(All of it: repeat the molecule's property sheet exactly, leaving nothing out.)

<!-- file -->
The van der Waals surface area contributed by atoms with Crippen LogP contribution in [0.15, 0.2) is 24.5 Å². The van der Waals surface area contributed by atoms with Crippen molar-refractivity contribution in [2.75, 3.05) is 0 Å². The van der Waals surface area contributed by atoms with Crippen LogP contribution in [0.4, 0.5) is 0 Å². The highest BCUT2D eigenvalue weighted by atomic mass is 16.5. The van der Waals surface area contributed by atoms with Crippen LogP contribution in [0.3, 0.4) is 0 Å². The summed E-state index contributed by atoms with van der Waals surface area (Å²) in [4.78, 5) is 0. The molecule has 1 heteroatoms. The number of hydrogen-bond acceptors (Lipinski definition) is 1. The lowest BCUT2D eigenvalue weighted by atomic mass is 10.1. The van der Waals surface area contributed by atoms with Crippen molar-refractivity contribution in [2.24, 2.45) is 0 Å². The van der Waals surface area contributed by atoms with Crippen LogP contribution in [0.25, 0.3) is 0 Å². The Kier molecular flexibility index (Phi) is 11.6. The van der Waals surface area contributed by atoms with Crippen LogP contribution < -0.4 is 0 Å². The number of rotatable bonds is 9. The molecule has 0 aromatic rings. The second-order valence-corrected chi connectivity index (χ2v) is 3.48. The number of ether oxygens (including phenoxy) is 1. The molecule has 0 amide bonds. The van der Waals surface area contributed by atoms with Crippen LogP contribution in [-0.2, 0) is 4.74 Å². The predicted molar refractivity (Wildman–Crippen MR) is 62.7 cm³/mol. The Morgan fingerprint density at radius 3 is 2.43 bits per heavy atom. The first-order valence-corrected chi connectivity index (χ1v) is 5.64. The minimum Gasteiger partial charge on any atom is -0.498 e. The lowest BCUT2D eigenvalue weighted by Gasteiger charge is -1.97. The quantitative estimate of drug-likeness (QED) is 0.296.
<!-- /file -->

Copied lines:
The van der Waals surface area contributed by atoms with Crippen LogP contribution in [0.15, 0.2) is 24.5 Å². The van der Waals surface area contributed by atoms with Crippen molar-refractivity contribution in [2.75, 3.05) is 0 Å². The van der Waals surface area contributed by atoms with Crippen LogP contribution in [0.4, 0.5) is 0 Å². The highest BCUT2D eigenvalue weighted by atomic mass is 16.5. The van der Waals surface area contributed by atoms with Crippen LogP contribution in [0.3, 0.4) is 0 Å². The summed E-state index contributed by atoms with van der Waals surface area (Å²) in [4.78, 5) is 0. The molecule has 1 heteroatoms. The number of hydrogen-bond acceptors (Lipinski definition) is 1. The lowest BCUT2D eigenvalue weighted by atomic mass is 10.1. The van der Waals surface area contributed by atoms with Crippen molar-refractivity contribution in [2.24, 2.45) is 0 Å². The van der Waals surface area contributed by atoms with Crippen LogP contribution in [0.25, 0.3) is 0 Å². The Kier molecular flexibility index (Phi) is 11.6. The van der Waals surface area contributed by atoms with Crippen LogP contribution < -0.4 is 0 Å². The number of rotatable bonds is 9. The molecule has 0 aromatic rings. The second-order valence-corrected chi connectivity index (χ2v) is 3.48. The number of ether oxygens (including phenoxy) is 1. The molecule has 0 amide bonds. The van der Waals surface area contributed by atoms with Crippen LogP contribution in [-0.2, 0) is 4.74 Å². The predicted molar refractivity (Wildman–Crippen MR) is 62.7 cm³/mol. The Morgan fingerprint density at radius 3 is 2.43 bits per heavy atom. The first-order valence-corrected chi connectivity index (χ1v) is 5.64. The minimum Gasteiger partial charge on any atom is -0.498 e. The lowest BCUT2D eigenvalue weighted by Gasteiger charge is -1.97. The quantitative estimate of drug-likeness (QED) is 0.296.